The moment Viola Keim entered the main parlor of the Day- break Retirement Home, she heard her favorite resident call- ing her name.
“Viola, come here quick,” Mr. Swartz ordered. “I received another letter from Edward this mornin’.”
After straightening her black apron over her purple dress and smoothing a wayward strand of hair under her white kapp, Viola grabbed a carafe of coffee, and did as he bid. She tried to summon a smile. Atle Swartz adored his son. Noth- ing could make his day like a letter from Edward.
Unfortunately, Viola could think of a dozen other things she’d rather do than listen to more news from the wayward Ed Swartz. She privately thought Ed sounded like a jerk.
Mr. Swartz’s eyebrows clamped together as he glared at her. “What’s wrong with your feet? You’re walking so slow, you’d think they were cobbled together.”
“I’m holding a pot of coffee, Mr. Swartz,” she retorted. “I’ve no desire to spill it on the carpet or myself. Or you,” she added with a small smile as she filled his coffee cup.
“It would be a real shame if I stained the carpet. Or burned someone,” she said with a wink.
“You haven’t burned me yet, Viola.”
“There’s still time. I’ve only been working here six months,” she teased.
It did, indeed. Six short months ago, after a series of in- terviews, she’d gotten the job as an assistant at Daybreak, a retirement home for the Mennonite and Amish in the com- munity. Right from the start she’d hit it off with the seventy- four-year-old gentleman. Though he was for the most part confined to a wheelchair, he had lots of energy and a biting wit. Somehow, he’d taken to teasing her, and she’d learned to give as good as she got.
Now she looked forward to visiting with him every day. Though, truth be told, she didn’t think he belonged there.
He was too young to be in a retirement home. In her opin- ion, all Atle Swartz needed was someone to look out for him every once in a while. To do a little cleaning, and to make sure he had his coffee and supper.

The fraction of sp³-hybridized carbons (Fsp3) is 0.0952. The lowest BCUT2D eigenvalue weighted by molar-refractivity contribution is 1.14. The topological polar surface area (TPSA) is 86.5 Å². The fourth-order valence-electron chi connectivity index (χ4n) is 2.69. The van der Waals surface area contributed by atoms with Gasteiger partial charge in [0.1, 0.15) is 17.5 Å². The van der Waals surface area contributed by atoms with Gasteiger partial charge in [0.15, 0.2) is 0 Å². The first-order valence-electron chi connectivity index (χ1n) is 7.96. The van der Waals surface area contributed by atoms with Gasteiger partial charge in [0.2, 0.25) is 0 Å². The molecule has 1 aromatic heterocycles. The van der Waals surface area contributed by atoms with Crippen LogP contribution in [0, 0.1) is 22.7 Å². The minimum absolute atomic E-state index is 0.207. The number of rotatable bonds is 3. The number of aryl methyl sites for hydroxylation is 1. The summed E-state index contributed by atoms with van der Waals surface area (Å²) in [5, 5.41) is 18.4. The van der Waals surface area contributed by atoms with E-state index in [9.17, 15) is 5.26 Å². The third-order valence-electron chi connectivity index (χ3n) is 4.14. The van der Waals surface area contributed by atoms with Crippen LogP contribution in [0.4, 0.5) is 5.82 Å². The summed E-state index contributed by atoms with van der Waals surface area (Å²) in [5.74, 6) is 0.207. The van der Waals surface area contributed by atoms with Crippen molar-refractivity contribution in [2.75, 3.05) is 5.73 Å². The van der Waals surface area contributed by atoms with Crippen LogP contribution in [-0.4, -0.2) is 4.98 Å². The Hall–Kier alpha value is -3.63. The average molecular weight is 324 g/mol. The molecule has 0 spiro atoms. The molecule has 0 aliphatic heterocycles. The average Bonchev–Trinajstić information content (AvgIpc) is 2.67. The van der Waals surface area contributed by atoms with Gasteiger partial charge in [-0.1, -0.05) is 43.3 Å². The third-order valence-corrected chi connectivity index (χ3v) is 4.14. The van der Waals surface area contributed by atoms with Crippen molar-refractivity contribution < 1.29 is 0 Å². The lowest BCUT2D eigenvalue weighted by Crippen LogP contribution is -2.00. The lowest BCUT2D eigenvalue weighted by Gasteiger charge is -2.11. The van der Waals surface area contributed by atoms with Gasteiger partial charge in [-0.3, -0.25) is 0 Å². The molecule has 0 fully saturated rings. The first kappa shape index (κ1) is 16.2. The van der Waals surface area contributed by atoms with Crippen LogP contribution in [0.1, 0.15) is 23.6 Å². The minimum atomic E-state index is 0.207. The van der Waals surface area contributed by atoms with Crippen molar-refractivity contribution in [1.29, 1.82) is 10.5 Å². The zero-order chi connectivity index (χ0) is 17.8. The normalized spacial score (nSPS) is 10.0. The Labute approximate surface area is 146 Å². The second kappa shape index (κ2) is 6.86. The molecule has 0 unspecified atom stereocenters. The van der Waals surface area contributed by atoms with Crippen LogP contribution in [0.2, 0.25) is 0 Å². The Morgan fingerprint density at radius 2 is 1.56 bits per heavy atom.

Actually, what he really needed was his son. After all, it was a child’s duty to look after his parents in their declin- ing years. Not be off gallivanting in the wilds of Central America.
Not that it was any of her business.
Taking a seat beside him, she poured herself a cup of coffee as well and pretended she was eager to hear every word the illustrious Ed Swartz wrote. “I can’t wait to hear what he has to say,” she lied. “What a wonderful-gut way to start my day.” When Atle narrowed his eyes over the rim of his cup, she felt her cheeks heat. Perhaps she had laid things on a bit thick. “Is the kaffi all right?”
“Jah. It is fine. . . .” Carefully, he folded the letter smooth on the table in front of him. “Viola, are you certain you want to hear the letter? I’m beginning to get the feeling you don’t enjoy them all that much.”
Now she felt terrible. Sharing his only child’s letters wasthe highlight of Atle’s day, and she was ruining it by letting her personal feelings get in the way. “Of course I want to hear it, Mr. Swartz. I always enjoy sitting with you.” Now that was the God’s honest truth.
Two men sitting on a nearby couch cackled.
“You’d best watch it, Viola,” one of them called out, his smile broad over a graying beard.